My Grandma Maida might as well have been rich.  I thought so and so did all my siblings.  She lived in a big house (it was actually quite small) on top of a hill (a slight rise in the road) and owned a lake (she had a run-down pier on a tiny piece of lake front that we had to walk blocks to get to.)  When we would arrive my Grandma Maida (yes, I am named after her) would present baked huge chocolate chip cookies with what seemed like hundreds of chocolate chips in every bite, and give us each a whole bottle of coke.  What could be better than this?  And my Dad (her son) would talk and smoke with my Grandma Maida – who also smoked – and they would huddle and talk about books and ideas while my Mom joined in loving them both – and we kids were free to go to the beach or walk to the Dam or tease the German Shepard dogs in the kennel outside or climb trees.  The only caution was to “BE CAREFUL” and “WATCH YOUR BROTHER AND SISTER” – and off we went.  We would return from danger to meals of home-made something – and always with sumptuous desserts of chocolate angel food cake, thick home-made frosting and as much ice cream as we wanted.  In my mind’s eye everything was perfect and beautiful and my childhood memories are sprinkled with watching my Grandma Maida sew beautiful clothes for me that had smocking or embroidery and tiny tiny hems, and lace and bows.  Also, she would take me shopping once a year to buy a Christmas dress.  Of course this dress was more beautiful than anything I could have ever imagined as all my clothes were generally sewn by my industrious and tireless Mom – but her sewing skills were lacking.  Even as a little girl I knew this – and some part of me wanted to protect her from criticism over this fact – so I wore my clothes as proudly as my little girl stature could.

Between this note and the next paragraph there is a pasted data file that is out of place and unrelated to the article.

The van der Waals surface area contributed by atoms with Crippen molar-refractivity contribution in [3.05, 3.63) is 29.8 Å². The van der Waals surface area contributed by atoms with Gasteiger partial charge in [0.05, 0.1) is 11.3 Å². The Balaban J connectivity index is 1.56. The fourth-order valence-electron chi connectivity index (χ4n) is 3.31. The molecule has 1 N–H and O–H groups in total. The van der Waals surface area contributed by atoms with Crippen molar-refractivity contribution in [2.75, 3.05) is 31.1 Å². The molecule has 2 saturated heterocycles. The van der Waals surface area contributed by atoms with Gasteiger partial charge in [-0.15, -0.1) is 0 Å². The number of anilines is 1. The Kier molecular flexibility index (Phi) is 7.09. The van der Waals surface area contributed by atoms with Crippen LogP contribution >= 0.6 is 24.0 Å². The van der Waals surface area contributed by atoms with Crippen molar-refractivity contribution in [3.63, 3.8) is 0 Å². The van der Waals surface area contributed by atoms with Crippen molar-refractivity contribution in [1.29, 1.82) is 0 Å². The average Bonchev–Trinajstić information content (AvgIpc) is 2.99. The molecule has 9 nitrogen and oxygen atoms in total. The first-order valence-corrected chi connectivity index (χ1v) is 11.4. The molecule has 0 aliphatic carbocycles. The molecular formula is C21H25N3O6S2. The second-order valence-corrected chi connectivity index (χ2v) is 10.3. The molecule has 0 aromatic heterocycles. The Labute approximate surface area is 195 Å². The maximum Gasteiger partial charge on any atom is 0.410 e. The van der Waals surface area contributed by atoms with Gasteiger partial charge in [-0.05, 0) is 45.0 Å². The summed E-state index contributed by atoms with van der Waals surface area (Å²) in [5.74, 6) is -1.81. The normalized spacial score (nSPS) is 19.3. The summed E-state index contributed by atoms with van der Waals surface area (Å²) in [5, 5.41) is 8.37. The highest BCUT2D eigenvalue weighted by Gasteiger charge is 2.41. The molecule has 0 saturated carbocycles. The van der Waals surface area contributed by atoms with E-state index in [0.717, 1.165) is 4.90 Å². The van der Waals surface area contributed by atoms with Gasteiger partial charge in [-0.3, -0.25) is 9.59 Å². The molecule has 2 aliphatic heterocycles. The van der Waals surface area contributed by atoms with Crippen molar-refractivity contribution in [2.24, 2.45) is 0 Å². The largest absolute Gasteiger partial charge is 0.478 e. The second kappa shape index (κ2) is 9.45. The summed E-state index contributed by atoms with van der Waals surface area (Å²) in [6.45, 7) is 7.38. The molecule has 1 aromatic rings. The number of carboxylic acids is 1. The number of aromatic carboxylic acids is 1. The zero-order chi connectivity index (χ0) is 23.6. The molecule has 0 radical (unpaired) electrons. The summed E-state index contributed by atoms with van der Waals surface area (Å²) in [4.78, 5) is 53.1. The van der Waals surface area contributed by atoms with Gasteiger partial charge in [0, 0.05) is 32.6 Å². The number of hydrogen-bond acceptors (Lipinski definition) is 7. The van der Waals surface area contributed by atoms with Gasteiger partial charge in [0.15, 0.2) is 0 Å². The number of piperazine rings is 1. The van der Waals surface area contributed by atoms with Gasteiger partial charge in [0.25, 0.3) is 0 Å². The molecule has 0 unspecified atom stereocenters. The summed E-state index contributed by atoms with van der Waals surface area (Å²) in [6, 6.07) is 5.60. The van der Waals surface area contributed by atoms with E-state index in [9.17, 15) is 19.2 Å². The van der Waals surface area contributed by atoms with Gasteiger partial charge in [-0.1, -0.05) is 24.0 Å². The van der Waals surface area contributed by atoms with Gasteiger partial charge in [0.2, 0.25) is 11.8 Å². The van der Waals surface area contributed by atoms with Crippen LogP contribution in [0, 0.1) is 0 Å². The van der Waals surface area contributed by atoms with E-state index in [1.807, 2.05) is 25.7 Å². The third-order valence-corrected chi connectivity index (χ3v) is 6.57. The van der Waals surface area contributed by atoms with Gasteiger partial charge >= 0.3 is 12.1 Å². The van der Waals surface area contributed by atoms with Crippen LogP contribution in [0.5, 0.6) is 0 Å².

My Aunt Judy was my Grandma Maida’s only daughter.  She was much younger than my Dad – her brother.  When my father was a young boy, his Dad, Donald Walker, was killed in an accident, leaving my Grandma Maida a widow with a young son.  She married again when my father was a young teen – and had two children – my Uncle Pete and Aunt Judy.  It is important to say here that I loved horses more than anything in life – this being no exaggeration.  Where now kids might fall in love with a cartoon character or action hero, I loved real horses and they were all around our house in Wheaton.  Behind us, next to us and down the road – everyone had horses.  My best friend in grammar school owned ponies and so I rode with Pam every day after school – falling off when a sudden gallop occurred and I didn’t care a hoot.  I drew pictures of horses, won art contests with my horse paintings and pretended to be a stallion on the playground.  I understood fetlocks and saddles and bridles and even cleaned out stalls with my girl-friends – with the only goal in life being one of someday owning a horse.  So when I found out that my Aunt Judy owned a horse and would teach me how to ride – I was in heaven.  This of course merely enhanced my view that my Grandma Maida was rich.  Understanding decades later that my Grandma Maida was in no way wealthy and perhaps one of the hardest working women in the western hemisphere only enlarged my already enormous view of her as a mighty woman of grace.